Calgary

Calgary Flames arena deal paused over budget concerns

The multi-million dollar arena deal between the City of Calgary and the owners of the Flames is being pauses over "a difference in the current budget estimate and the program requirements for the facility."

Budget issues stall multi-million dollar agreement between the City of Calgary and the Flames ownership

This artist's rendering shows the proposed events centre that would replace the Saddledome in Victoria Park in Calgary. (City of Calgary)

The multi-million dollar arena deal between the City of Calgary and the owners of the Flames is being paused over "a difference in the current budget estimate and the program requirements for the facility."

That's according to the Calgary Municipal Land Corporation, the city-owned entity responsible for overseeing the $550 million project. 

"Calgary Municipal Land Corporation (CMLC), along with our partners at the City of Calgary, provided an update to council at the April 13th closed meeting on the progress of the Event Centre," reads an emailed statement from CMLC, attributed to its president and CEO Kate Thompson. 

"We started this project by developing principles and a program that would create a building that Calgarians would be proud to have in their city, and over the past several months, the team has developed a design to reach that goal."

It says the parties have agreed to pause the project to allow time to "resolve these challenges" related to the budget.

Coun. Jeromy Farkas, who is running for mayor, voted against the deal when it was before council.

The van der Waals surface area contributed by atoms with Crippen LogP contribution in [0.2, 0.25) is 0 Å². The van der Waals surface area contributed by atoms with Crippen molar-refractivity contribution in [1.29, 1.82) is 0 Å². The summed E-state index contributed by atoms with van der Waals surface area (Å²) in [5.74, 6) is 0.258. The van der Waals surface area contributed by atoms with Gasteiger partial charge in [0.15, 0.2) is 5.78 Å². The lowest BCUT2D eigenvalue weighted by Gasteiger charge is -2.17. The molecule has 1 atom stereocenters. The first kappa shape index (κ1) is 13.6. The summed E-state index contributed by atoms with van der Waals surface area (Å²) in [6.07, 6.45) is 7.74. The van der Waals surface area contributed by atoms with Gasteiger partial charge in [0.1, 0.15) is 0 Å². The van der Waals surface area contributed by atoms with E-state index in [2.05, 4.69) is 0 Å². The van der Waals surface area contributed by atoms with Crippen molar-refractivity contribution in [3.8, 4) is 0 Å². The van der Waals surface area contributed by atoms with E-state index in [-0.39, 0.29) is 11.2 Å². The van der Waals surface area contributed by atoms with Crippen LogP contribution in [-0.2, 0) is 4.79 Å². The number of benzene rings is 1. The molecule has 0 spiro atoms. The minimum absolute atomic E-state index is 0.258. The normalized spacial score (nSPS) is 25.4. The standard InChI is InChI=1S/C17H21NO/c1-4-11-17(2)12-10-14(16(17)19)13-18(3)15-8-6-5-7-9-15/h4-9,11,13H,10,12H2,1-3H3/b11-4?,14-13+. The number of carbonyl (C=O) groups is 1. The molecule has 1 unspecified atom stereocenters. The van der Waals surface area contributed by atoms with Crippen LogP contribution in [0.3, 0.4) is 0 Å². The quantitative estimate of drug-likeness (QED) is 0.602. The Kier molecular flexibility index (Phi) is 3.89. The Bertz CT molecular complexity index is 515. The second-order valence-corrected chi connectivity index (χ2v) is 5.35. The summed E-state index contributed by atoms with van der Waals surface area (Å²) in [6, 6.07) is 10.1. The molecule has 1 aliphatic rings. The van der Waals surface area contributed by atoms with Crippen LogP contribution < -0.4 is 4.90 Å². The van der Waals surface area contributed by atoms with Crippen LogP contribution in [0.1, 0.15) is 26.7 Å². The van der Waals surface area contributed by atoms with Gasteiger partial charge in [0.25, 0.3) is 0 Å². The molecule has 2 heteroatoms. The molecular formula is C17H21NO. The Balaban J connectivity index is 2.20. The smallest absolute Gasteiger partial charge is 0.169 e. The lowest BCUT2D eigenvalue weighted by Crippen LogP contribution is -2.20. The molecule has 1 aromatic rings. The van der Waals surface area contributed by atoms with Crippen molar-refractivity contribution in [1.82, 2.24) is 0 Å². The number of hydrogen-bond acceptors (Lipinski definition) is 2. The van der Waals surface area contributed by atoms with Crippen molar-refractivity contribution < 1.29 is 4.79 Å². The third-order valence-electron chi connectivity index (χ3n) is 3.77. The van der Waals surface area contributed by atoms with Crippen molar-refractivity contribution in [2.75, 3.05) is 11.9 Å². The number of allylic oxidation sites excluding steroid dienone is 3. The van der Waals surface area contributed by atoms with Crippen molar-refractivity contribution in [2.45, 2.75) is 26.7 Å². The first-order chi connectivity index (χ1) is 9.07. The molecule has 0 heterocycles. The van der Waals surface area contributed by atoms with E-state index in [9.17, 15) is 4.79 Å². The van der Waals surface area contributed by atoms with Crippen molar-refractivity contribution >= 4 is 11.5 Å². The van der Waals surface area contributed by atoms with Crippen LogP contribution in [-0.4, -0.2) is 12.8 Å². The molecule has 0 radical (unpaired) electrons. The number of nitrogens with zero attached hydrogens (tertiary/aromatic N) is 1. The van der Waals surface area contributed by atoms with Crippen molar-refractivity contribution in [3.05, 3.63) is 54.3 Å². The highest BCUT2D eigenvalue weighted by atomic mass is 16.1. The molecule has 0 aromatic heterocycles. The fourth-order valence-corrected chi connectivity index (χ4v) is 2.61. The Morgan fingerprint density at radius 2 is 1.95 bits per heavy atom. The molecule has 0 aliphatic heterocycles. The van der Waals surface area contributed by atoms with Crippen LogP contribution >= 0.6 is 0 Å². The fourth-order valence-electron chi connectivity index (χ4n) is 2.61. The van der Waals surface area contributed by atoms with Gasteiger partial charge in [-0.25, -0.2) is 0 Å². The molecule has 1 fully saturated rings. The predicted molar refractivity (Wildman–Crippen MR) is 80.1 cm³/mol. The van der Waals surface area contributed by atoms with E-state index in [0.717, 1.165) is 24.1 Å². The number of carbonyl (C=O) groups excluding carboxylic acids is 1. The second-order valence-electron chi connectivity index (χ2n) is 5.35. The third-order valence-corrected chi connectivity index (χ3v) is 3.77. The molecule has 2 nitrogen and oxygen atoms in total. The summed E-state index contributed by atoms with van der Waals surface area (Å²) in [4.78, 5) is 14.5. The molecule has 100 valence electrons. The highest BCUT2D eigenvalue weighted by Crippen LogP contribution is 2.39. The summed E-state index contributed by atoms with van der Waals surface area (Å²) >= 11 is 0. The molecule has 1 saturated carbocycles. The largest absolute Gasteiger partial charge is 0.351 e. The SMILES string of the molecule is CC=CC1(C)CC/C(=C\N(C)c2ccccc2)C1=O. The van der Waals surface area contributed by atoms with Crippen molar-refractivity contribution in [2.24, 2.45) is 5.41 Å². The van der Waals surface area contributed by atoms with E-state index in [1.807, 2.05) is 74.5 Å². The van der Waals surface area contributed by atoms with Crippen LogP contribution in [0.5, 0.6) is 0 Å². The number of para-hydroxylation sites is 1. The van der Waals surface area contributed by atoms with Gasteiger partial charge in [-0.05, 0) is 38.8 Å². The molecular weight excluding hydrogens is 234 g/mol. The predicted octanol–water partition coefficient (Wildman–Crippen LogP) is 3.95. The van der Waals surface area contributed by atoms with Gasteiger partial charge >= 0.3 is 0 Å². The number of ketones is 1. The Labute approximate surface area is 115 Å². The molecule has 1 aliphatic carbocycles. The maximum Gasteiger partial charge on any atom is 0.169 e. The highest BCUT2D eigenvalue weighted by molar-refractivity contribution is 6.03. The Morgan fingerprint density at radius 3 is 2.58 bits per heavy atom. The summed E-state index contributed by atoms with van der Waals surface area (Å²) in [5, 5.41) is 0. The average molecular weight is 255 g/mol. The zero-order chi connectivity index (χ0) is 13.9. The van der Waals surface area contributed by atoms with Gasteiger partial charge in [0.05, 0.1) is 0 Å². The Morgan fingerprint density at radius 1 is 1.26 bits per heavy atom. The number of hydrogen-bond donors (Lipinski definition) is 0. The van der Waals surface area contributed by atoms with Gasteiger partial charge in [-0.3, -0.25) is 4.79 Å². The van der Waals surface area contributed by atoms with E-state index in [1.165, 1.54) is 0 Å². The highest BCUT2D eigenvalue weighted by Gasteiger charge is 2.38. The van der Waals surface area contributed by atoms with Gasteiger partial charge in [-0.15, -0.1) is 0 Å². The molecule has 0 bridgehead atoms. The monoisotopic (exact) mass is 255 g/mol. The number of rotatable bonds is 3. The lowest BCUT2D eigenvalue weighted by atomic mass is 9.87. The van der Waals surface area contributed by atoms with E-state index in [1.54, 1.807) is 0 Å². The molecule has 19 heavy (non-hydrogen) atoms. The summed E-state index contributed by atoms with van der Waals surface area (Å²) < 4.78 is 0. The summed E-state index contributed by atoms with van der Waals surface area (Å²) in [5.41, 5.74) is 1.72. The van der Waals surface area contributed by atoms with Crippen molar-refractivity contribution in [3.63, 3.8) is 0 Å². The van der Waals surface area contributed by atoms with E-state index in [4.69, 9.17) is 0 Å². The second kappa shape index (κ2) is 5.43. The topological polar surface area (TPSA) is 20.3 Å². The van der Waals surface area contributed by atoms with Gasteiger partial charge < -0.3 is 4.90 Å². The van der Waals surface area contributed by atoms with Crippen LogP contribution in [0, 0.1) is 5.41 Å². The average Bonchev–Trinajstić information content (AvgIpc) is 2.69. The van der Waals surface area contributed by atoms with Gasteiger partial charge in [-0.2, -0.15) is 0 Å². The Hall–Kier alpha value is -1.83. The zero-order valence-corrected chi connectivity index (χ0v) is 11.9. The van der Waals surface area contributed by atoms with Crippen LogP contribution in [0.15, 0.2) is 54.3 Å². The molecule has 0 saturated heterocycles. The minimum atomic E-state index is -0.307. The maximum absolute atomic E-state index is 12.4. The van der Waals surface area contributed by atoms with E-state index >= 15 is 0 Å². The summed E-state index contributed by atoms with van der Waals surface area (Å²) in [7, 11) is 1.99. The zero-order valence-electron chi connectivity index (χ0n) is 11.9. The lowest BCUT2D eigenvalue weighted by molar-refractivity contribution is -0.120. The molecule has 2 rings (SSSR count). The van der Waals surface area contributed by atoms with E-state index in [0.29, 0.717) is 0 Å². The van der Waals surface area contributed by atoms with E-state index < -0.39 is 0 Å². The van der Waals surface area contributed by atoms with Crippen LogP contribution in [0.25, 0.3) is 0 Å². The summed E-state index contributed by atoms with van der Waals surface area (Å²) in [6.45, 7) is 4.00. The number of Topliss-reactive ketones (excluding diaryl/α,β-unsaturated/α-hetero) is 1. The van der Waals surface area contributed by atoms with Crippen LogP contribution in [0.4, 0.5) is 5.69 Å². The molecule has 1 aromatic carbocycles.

"I didn't support the arena projects because of the unrealistic budgets and the very real chance of taxpayers being on the hook for cost overruns," he said Wednesday afternoon. 

"And it looks like the budget's already been blown through."

He says if the project is over budget, council has to come clean with Calgarians and that "not one penny more" should be invested in the arena. 

Mayor Naheed Nenshi, who is not seeking re-election, has a different view. 

"Far better to have these issues sorted out at this stage than to have unexpected cost overruns after construction has begun," he said in a statement. 

The deal to provide up to $275 million of city funds to help build a new home for the Calgary Flames came just days after council announced budget cuts to services like transit and affordable housing and provided very little time for feedback from citizens.

It faced opposition from those who did not want to see public dollars paid out to help finance a building for a private corporation. 

The deal between the two partners means the city retains ownership of the building, but Calgary Sports and Entertainment Corporation, which owns the Flames, is supposed to be the primary user of the space. 

Coun. Jeff Davison said the two parties are still working together and that CSEC has not asked for more money.

"There's been no ask of council for additional public dollars to go into this project. Council is committed to the deal we have signed. We are committed to the four major capital projects that we have going on in the city and we put a very specific model forward, a very specific model to go and do that," he said. 

The building is intended as an anchor for a newly developed entertainment district skirting the Stampede Grounds and adjacent to the East Village in downtown Calgary. 

It is one of several major projects approved by the city, including the nearby BMO Centre expansion for conventions and a redesigned and expanded Arts Commons near City Hall. 

With files from Scott Dippel

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